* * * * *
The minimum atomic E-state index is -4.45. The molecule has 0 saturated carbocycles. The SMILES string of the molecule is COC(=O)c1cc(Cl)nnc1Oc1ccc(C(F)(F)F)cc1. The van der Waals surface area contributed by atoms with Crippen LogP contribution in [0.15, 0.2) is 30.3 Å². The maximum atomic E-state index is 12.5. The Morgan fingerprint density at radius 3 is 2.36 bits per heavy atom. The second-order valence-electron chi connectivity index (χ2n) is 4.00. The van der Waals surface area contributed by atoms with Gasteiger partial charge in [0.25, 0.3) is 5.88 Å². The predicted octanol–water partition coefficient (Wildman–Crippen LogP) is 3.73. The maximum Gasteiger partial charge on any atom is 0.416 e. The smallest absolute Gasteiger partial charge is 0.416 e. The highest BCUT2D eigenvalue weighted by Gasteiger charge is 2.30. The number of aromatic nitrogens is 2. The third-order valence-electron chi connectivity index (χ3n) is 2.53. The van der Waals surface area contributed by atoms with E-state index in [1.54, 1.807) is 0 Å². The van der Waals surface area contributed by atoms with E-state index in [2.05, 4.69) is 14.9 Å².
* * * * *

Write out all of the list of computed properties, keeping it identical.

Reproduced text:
The minimum atomic E-state index is -4.45. The molecule has 0 saturated carbocycles. The SMILES string of the molecule is COC(=O)c1cc(Cl)nnc1Oc1ccc(C(F)(F)F)cc1. The van der Waals surface area contributed by atoms with Crippen LogP contribution in [0.15, 0.2) is 30.3 Å². The maximum atomic E-state index is 12.5. The Morgan fingerprint density at radius 3 is 2.36 bits per heavy atom. The second-order valence-electron chi connectivity index (χ2n) is 4.00. The van der Waals surface area contributed by atoms with Gasteiger partial charge in [0.25, 0.3) is 5.88 Å². The predicted octanol–water partition coefficient (Wildman–Crippen LogP) is 3.73. The maximum Gasteiger partial charge on any atom is 0.416 e. The smallest absolute Gasteiger partial charge is 0.416 e. The highest BCUT2D eigenvalue weighted by Gasteiger charge is 2.30. The number of aromatic nitrogens is 2. The third-order valence-electron chi connectivity index (χ3n) is 2.53. The van der Waals surface area contributed by atoms with E-state index in [1.54, 1.807) is 0 Å². The van der Waals surface area contributed by atoms with E-state index in [2.05, 4.69) is 14.9 Å².